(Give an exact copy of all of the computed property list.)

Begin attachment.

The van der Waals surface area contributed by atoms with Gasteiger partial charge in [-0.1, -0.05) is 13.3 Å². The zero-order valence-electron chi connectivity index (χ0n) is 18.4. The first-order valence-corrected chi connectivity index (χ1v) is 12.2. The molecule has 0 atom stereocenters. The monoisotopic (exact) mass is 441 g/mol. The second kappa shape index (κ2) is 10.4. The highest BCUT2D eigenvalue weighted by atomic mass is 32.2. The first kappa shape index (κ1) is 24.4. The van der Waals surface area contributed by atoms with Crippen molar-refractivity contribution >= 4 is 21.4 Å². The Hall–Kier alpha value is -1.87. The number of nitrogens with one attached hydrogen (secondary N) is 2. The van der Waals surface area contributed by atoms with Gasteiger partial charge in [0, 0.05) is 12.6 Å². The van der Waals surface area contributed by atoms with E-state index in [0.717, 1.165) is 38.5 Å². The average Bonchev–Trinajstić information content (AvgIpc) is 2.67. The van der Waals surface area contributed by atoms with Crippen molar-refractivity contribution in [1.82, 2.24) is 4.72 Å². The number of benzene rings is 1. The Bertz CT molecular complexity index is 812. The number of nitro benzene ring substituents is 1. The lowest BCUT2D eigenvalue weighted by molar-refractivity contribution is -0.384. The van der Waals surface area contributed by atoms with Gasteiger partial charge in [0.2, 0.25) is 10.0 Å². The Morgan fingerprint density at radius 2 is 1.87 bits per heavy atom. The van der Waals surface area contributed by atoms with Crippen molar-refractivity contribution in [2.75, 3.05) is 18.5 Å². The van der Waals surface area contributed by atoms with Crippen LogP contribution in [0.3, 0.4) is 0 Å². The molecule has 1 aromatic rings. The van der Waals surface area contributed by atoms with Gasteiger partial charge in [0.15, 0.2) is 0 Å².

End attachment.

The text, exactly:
The van der Waals surface area contributed by atoms with Gasteiger partial charge in [-0.1, -0.05) is 13.3 Å². The zero-order valence-electron chi connectivity index (χ0n) is 18.4. The first-order valence-corrected chi connectivity index (χ1v) is 12.2. The molecule has 0 atom stereocenters. The monoisotopic (exact) mass is 441 g/mol. The second kappa shape index (κ2) is 10.4. The highest BCUT2D eigenvalue weighted by atomic mass is 32.2. The first kappa shape index (κ1) is 24.4. The van der Waals surface area contributed by atoms with Crippen molar-refractivity contribution >= 4 is 21.4 Å². The Hall–Kier alpha value is -1.87. The number of nitrogens with one attached hydrogen (secondary N) is 2. The van der Waals surface area contributed by atoms with Gasteiger partial charge in [0, 0.05) is 12.6 Å². The van der Waals surface area contributed by atoms with E-state index in [0.717, 1.165) is 38.5 Å². The average Bonchev–Trinajstić information content (AvgIpc) is 2.67. The van der Waals surface area contributed by atoms with Crippen molar-refractivity contribution in [1.82, 2.24) is 4.72 Å². The number of benzene rings is 1. The Bertz CT molecular complexity index is 812. The number of nitro benzene ring substituents is 1. The lowest BCUT2D eigenvalue weighted by molar-refractivity contribution is -0.384. The van der Waals surface area contributed by atoms with Gasteiger partial charge in [0.2, 0.25) is 10.0 Å². The Morgan fingerprint density at radius 2 is 1.87 bits per heavy atom. The van der Waals surface area contributed by atoms with Crippen molar-refractivity contribution in [2.75, 3.05) is 18.5 Å². The van der Waals surface area contributed by atoms with Crippen LogP contribution in [0.3, 0.4) is 0 Å². The molecule has 1 aromatic rings. The van der Waals surface area contributed by atoms with Gasteiger partial charge in [0.15, 0.2) is 0 Å².